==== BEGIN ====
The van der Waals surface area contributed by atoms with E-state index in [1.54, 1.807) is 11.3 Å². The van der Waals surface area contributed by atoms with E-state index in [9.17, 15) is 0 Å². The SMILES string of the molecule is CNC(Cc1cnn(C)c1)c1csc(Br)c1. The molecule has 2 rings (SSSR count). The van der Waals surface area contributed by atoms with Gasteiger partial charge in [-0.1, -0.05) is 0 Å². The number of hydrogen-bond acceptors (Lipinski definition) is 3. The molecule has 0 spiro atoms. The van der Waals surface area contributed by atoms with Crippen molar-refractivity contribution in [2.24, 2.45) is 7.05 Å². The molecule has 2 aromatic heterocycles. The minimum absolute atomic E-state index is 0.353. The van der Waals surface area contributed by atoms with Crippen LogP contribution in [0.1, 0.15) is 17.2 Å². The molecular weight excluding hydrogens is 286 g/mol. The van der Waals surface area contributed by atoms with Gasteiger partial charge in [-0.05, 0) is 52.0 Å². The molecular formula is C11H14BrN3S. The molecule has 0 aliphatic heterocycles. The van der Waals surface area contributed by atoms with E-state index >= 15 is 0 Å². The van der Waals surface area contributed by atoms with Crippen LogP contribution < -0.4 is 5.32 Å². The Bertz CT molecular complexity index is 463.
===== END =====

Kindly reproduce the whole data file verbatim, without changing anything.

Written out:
The van der Waals surface area contributed by atoms with E-state index in [1.54, 1.807) is 11.3 Å². The van der Waals surface area contributed by atoms with E-state index in [9.17, 15) is 0 Å². The SMILES string of the molecule is CNC(Cc1cnn(C)c1)c1csc(Br)c1. The molecule has 2 rings (SSSR count). The van der Waals surface area contributed by atoms with Gasteiger partial charge in [-0.1, -0.05) is 0 Å². The number of hydrogen-bond acceptors (Lipinski definition) is 3. The molecule has 0 spiro atoms. The van der Waals surface area contributed by atoms with Crippen molar-refractivity contribution in [2.24, 2.45) is 7.05 Å². The molecule has 2 aromatic heterocycles. The minimum absolute atomic E-state index is 0.353. The van der Waals surface area contributed by atoms with Crippen LogP contribution in [0.1, 0.15) is 17.2 Å². The molecular weight excluding hydrogens is 286 g/mol. The van der Waals surface area contributed by atoms with Gasteiger partial charge in [-0.05, 0) is 52.0 Å². The molecular formula is C11H14BrN3S. The molecule has 0 aliphatic heterocycles. The van der Waals surface area contributed by atoms with E-state index >= 15 is 0 Å². The van der Waals surface area contributed by atoms with Crippen LogP contribution < -0.4 is 5.32 Å². The Bertz CT molecular complexity index is 463.